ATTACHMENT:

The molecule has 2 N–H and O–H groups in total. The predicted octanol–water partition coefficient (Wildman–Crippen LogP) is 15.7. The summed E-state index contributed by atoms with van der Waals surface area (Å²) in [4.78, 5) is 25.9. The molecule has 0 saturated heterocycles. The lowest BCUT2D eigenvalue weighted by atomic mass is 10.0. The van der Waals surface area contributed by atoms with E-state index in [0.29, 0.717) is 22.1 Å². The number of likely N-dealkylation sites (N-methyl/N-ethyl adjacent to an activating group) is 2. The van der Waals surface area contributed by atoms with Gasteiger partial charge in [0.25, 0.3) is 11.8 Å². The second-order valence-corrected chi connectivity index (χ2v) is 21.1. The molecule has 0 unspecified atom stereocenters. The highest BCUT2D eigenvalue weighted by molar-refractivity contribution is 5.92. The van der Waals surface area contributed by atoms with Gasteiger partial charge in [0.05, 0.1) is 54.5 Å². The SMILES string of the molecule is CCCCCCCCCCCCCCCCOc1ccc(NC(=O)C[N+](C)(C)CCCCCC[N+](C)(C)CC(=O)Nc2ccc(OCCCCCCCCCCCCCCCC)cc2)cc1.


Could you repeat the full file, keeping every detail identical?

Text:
The molecule has 2 N–H and O–H groups in total. The predicted octanol–water partition coefficient (Wildman–Crippen LogP) is 15.7. The summed E-state index contributed by atoms with van der Waals surface area (Å²) in [4.78, 5) is 25.9. The molecule has 0 saturated heterocycles. The lowest BCUT2D eigenvalue weighted by atomic mass is 10.0. The van der Waals surface area contributed by atoms with E-state index in [0.29, 0.717) is 22.1 Å². The number of likely N-dealkylation sites (N-methyl/N-ethyl adjacent to an activating group) is 2. The van der Waals surface area contributed by atoms with Gasteiger partial charge in [0.25, 0.3) is 11.8 Å². The second-order valence-corrected chi connectivity index (χ2v) is 21.1. The molecule has 0 unspecified atom stereocenters. The highest BCUT2D eigenvalue weighted by molar-refractivity contribution is 5.92. The van der Waals surface area contributed by atoms with Gasteiger partial charge in [0.05, 0.1) is 54.5 Å². The SMILES string of the molecule is CCCCCCCCCCCCCCCCOc1ccc(NC(=O)C[N+](C)(C)CCCCCC[N+](C)(C)CC(=O)Nc2ccc(OCCCCCCCCCCCCCCCC)cc2)cc1.